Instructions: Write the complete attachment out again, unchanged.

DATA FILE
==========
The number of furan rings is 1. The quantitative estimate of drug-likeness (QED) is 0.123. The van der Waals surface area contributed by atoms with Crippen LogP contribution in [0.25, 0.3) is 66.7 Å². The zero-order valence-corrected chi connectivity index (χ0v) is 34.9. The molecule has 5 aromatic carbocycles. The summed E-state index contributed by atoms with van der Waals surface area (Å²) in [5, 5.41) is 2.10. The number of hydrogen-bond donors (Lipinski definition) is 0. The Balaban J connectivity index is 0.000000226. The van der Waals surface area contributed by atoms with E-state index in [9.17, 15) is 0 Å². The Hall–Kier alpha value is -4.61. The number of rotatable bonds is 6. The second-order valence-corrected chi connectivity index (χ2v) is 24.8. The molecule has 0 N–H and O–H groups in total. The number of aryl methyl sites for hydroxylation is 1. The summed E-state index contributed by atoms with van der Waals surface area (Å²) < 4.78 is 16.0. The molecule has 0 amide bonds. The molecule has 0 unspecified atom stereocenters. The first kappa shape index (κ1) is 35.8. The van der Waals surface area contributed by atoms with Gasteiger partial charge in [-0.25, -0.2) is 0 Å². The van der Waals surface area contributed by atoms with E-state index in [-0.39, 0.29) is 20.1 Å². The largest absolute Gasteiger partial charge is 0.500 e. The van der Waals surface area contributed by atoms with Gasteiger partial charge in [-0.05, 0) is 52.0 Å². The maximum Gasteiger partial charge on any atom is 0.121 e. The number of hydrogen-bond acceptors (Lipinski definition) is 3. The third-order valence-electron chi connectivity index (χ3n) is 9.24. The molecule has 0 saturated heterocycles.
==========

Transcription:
The number of furan rings is 1. The quantitative estimate of drug-likeness (QED) is 0.123. The van der Waals surface area contributed by atoms with Crippen LogP contribution in [0.25, 0.3) is 66.7 Å². The zero-order valence-corrected chi connectivity index (χ0v) is 34.9. The molecule has 5 aromatic carbocycles. The summed E-state index contributed by atoms with van der Waals surface area (Å²) in [5, 5.41) is 2.10. The number of hydrogen-bond donors (Lipinski definition) is 0. The Balaban J connectivity index is 0.000000226. The van der Waals surface area contributed by atoms with E-state index in [9.17, 15) is 0 Å². The Hall–Kier alpha value is -4.61. The number of rotatable bonds is 6. The second-order valence-corrected chi connectivity index (χ2v) is 24.8. The molecule has 0 N–H and O–H groups in total. The number of aryl methyl sites for hydroxylation is 1. The summed E-state index contributed by atoms with van der Waals surface area (Å²) < 4.78 is 16.0. The molecule has 0 amide bonds. The molecule has 0 unspecified atom stereocenters. The first kappa shape index (κ1) is 35.8. The van der Waals surface area contributed by atoms with Gasteiger partial charge in [-0.25, -0.2) is 0 Å². The van der Waals surface area contributed by atoms with E-state index in [-0.39, 0.29) is 20.1 Å². The largest absolute Gasteiger partial charge is 0.500 e. The van der Waals surface area contributed by atoms with Gasteiger partial charge in [-0.05, 0) is 52.0 Å². The maximum Gasteiger partial charge on any atom is 0.121 e. The number of hydrogen-bond acceptors (Lipinski definition) is 3. The third-order valence-electron chi connectivity index (χ3n) is 9.24. The molecule has 0 saturated heterocycles.